This year, millions of people will use psychedelics outside of supervised medical contexts, many of them for the first time. Many psychedelic users are unprepared to tend to a psychedelic-induced difficult experience if one were to arise. As part of our efforts to minimize harm related to the non-medical use of psychedelics, on this page we provide advice for helping someone having a difficult psychedelic experience.
It is not uncommon for psychedelic users to have difficult psychedelic experiences. This is most likely to happen with first-time users, especially with high doses and without adequate preparation or guidance. These experiences are sometimes called "bad trips."
A difficult psychedelic experience is not necessarily a bad one. With proper preparation and understanding, it is possible to help a person having a difficult experience to receive the most benefit from it. Difficult psychedelic experiences can be frightening, but also among the most valuable experiences someone can have. Difficult psychedelic experiences can be the result of external factors, such as a chaotic environment or traumatic events, or the result of painful or troubling emotions that arise during the experience.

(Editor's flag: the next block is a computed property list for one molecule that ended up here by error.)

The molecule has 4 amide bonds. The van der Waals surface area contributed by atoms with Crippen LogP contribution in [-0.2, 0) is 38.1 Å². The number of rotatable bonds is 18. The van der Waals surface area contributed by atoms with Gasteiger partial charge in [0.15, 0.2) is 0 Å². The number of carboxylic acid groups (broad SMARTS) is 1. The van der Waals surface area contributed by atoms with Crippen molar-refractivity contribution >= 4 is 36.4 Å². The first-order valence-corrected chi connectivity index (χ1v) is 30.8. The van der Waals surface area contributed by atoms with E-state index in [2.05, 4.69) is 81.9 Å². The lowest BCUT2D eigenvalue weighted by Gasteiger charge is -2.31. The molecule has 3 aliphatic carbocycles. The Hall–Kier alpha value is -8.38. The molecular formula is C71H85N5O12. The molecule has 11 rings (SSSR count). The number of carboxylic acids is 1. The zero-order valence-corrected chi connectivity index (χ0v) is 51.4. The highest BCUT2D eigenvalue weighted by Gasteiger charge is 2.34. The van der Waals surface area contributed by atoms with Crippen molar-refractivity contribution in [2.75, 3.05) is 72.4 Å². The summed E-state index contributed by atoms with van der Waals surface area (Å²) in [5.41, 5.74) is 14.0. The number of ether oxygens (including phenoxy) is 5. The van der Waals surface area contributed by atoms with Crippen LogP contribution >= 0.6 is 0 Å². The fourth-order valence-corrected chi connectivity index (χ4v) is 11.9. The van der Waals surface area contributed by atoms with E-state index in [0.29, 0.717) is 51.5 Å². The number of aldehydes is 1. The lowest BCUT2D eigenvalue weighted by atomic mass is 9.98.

By working with these experiences, rather than trying to "talk someone down," together the sitter and the psychedelic user can make a difficult psychedelic experience a chance for personal growth.
It is our mission to 1) provide a supportive space for Guests undergoing difficult psychedelic experiences or other psychological emergencies in order to transform potentially traumatic experiences into valuable learning opportunities, and to reduce the number of drug-related psychiatric hospitalizations; 2) to provide an environment where volunteers can work alongside one another to improve their therapeutic skills and receive training and feedback; and 3) to demonstrate that the psychedelic community can take care of its own without the need for law enforcement-based policies.